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US & South Korea agree to scrap major military drills to foster denuclearization – Seoul

US & South Korea agree to scrap major military drills to foster denuclearization – Seoul
Washington and Seoul will no longer conduct the large-scale Foal Eagle and Key Resolve war games, the South Korean Defense Ministry said on Sunday. It comes several days after US President Trump complained about the drills' cost.

The cancelation of the annual war games, originally scheduled to kick off in spring, was announced by the South Korean military, as it made public the details of a call between acting US defense chief Patrick Shanahan and his South Korean counterpart, Jeong Kyeong-doo, Yonhap reported.

Seoul said that the move to call off the exercises was in support of the diplomatic efforts to pursue a nuclear-free Korean Peninsula. The drills have been paired since 2001 and traditionally take place in February and March. North Korea saw the allies' annual saber-rattling as preparation for invasion.

"The minister and secretary made clear that the alliance's decision regarding the adjustment of the exercise and drills reflects both countries' expectation to back diplomatic efforts to reduce tensions and achieve the complete denuclearization of the Korean Peninsula through a final, full verified method," the ministry said in a statement.

By ditching the costly war games, the US and South Korea are not eliminating joint exercises completely. They are planning new command-post drills and will continue to carry out field maneuvers. However, these are expected to be conducted on a significantly lower scale.

In the run-up to the announcement, unnamed officials told CNN that Washington and Seoul might instead carry out drills "at a small unit level" that would feature "virtual training." NBC News reported, also citing officials, that the large-scale war games would be replaced by "mission-specific training."

READ MORE: Wind-down of 'irritating' war games: US & South Korea suspend military drill planned for August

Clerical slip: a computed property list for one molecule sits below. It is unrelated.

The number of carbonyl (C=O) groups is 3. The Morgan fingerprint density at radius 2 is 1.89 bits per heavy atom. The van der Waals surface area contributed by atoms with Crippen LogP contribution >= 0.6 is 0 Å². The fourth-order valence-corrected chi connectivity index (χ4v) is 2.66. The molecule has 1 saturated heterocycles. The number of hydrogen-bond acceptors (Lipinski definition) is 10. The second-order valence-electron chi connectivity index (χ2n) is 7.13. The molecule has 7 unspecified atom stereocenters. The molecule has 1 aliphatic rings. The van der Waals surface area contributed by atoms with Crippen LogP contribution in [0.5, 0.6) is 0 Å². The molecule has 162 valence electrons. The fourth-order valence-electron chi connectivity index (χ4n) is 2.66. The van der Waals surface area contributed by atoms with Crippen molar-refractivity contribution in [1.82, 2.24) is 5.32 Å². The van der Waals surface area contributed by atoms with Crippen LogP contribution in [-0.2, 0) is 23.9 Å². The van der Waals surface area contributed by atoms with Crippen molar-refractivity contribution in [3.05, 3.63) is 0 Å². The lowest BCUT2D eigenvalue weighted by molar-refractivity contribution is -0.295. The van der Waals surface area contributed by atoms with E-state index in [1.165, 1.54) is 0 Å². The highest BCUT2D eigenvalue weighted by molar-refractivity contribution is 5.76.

The scaling-down was widely expected, since Trump has repeatedly bemoaned the drills' hefty price tag that the US has to cover. Following the first Trump-Kim summit in June 2018, Trump said that the US would halt joint drills with South Korea, while calling them "quite provocative," stirring unease among his own military.

Shortly after that, Washington and Seoul suspended the large-scale Ulchi Freedom Guardian exercises scheduled for August.

In November, then-Pentagon chief James Mattis stated that the Foal Eagle drills were "being reorganized a bit to keep it at a level that will not be harmful to diplomacy."

Also on rt.com Trump says ‘no reason’ for costly war games with South Korea, blames China for stalemate with North

Speaking in the wake of his Hanoi summit with North Korean leader Kim Jong-un this week, Trump said the drills with South Korea were "fun and nice" but a "very, very expensive thing," and that he "gave that up quite a while ago."

READ MORE: 'Progress' but no deal: Mixed scorecard for Trump & Kim's Hanoi summit

Foal Eagle typically sees some 11,500 US troops taking part alongside 290,000 South Korean military forces in the drills that include air, ground and naval field operations. Key Resolve is a computer-simulated exercise that is also used to draw in a large number of troops from both sides, including about 12,200 Americans and 10,000 South Korean servicemen.

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